The Musée du Louvre, the Jardin des Tuileries, Place Vendôme, Palais Royal, Arc de Triomphe du Carrousel, Notre-Dame de Paris, La Sainte-Chapelle, the Hôtel de Ville (Paris city hall), Centre Georges Pompidou, Saint-Jacques Tower, Jardin du Luxembourg, Église Saint-Sulpice, Abbey Saint-Germain des Prés, Tour Eiffel and its Parc du Champ de Mars, Les Invalides, Musée d’Orsay, Ecole Militaire, Champs-Elysées, Arc de Triomphe, Place de la Concorde, Église de la Madeleine, Grand Palais and Petit Palais, Opéra Garnier, Montmartre, Basilica of the Sacré Cœur, Église Saint-Jean-de-Montmartre, Musée Rodin.

If you have the time, the Château de Versailles is only an hour away from Paris by train, but you’ll want to spend at least 4 hours there. So reserve at least half a day to go, you won’t regret it! If you don’t have the time, check out Napoleon the 3rds apartment at Musée du Louvre, which used to be the Royal Palace long ago, and get a small glimpse of what Versailles would be like.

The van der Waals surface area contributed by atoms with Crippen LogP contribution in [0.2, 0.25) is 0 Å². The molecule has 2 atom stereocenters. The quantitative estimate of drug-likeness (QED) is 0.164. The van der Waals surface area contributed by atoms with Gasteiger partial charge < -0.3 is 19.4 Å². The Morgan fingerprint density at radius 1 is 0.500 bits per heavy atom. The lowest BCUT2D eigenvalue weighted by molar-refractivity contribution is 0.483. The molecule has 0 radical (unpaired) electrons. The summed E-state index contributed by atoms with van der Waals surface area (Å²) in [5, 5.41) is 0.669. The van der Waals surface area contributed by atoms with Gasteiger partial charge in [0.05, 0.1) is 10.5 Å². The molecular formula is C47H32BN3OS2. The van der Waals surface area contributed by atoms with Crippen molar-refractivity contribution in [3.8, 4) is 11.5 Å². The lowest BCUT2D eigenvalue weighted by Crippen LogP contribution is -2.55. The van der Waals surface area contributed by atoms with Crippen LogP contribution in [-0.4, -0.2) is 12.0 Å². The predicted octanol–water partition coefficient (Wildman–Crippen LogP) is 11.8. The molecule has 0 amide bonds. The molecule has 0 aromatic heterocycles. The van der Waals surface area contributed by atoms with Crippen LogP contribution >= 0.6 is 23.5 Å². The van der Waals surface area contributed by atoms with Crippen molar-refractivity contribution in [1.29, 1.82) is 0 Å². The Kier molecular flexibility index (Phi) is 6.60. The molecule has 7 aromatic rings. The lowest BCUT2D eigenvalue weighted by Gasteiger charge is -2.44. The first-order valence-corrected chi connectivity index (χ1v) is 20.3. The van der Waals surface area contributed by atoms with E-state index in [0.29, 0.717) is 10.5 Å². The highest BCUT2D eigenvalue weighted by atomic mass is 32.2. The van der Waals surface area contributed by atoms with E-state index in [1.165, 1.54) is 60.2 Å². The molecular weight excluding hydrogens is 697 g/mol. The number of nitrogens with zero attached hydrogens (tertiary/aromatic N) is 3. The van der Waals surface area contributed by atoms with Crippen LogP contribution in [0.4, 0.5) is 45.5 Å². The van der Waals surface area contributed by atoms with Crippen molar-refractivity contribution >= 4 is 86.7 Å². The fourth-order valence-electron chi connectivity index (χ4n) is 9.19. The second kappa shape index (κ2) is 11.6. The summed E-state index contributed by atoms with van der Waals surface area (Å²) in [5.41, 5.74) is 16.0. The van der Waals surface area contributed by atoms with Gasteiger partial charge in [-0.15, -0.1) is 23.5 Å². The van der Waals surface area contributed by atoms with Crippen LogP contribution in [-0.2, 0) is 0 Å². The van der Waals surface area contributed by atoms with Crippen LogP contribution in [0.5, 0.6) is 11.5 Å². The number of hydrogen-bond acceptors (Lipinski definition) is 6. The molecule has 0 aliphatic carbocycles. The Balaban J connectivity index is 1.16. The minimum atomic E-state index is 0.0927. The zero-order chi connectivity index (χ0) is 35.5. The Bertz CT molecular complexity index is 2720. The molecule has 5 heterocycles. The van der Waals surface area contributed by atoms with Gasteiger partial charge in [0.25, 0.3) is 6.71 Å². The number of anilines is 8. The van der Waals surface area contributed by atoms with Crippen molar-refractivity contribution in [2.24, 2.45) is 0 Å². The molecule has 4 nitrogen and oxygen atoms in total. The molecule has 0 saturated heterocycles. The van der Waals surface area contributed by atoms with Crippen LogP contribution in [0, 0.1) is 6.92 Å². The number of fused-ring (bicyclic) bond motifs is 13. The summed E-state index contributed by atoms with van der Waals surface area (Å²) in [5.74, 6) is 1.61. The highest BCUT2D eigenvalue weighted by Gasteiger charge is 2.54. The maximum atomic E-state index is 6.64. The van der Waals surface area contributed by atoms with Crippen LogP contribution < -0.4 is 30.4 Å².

This all might seem like too much to see and do, but actually you’ll find most of them to be close to each other.

Opera, in the 9th arrondissement in Paris, France
Opera, in the 9th arrondissement in Paris, France

Time and Budget for Shopping?

As to be expected, Paris has one of the most fashionable streets of the world, Rue Faubourg Saint-Honoré where every major fashion house can be found. But Paris has options for all budgets and styles, Galeries Lafayette and Champs-Elysées offer a great variety.

Related Read: Wine, Dine and Shopping Tips for Opera in Paris

Must eat in Paris

Even though there are numerous plates to eat in Paris, you’ll probably eat some of these more than once… just because they’re too good not to.

I’ll make a list of the ones I consider are a must, and since I tried some of them in different places, I’ll suggest where I liked them the best: